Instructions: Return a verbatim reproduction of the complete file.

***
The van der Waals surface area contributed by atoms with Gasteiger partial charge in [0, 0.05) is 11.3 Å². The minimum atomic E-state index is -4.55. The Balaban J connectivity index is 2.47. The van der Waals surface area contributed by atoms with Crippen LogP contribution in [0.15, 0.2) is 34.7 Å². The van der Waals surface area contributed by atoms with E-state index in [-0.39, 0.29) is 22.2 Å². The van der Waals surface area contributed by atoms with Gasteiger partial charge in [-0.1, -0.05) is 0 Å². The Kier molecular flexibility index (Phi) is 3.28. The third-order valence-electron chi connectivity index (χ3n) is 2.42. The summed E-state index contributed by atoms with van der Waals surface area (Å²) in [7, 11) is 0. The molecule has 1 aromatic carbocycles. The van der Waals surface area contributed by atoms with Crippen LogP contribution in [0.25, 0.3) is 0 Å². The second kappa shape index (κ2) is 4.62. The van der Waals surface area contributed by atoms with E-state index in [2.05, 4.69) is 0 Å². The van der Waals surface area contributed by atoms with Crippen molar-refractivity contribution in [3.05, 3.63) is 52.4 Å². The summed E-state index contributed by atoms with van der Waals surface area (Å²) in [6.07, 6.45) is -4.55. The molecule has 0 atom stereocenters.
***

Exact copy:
The van der Waals surface area contributed by atoms with Gasteiger partial charge in [0, 0.05) is 11.3 Å². The minimum atomic E-state index is -4.55. The Balaban J connectivity index is 2.47. The van der Waals surface area contributed by atoms with Crippen LogP contribution in [0.15, 0.2) is 34.7 Å². The van der Waals surface area contributed by atoms with E-state index in [-0.39, 0.29) is 22.2 Å². The van der Waals surface area contributed by atoms with Gasteiger partial charge in [-0.1, -0.05) is 0 Å². The Kier molecular flexibility index (Phi) is 3.28. The third-order valence-electron chi connectivity index (χ3n) is 2.42. The summed E-state index contributed by atoms with van der Waals surface area (Å²) in [7, 11) is 0. The molecule has 1 aromatic carbocycles. The van der Waals surface area contributed by atoms with Crippen LogP contribution in [0.25, 0.3) is 0 Å². The second kappa shape index (κ2) is 4.62. The van der Waals surface area contributed by atoms with E-state index in [2.05, 4.69) is 0 Å². The van der Waals surface area contributed by atoms with Crippen molar-refractivity contribution in [3.05, 3.63) is 52.4 Å². The summed E-state index contributed by atoms with van der Waals surface area (Å²) in [6.07, 6.45) is -4.55. The molecule has 0 atom stereocenters.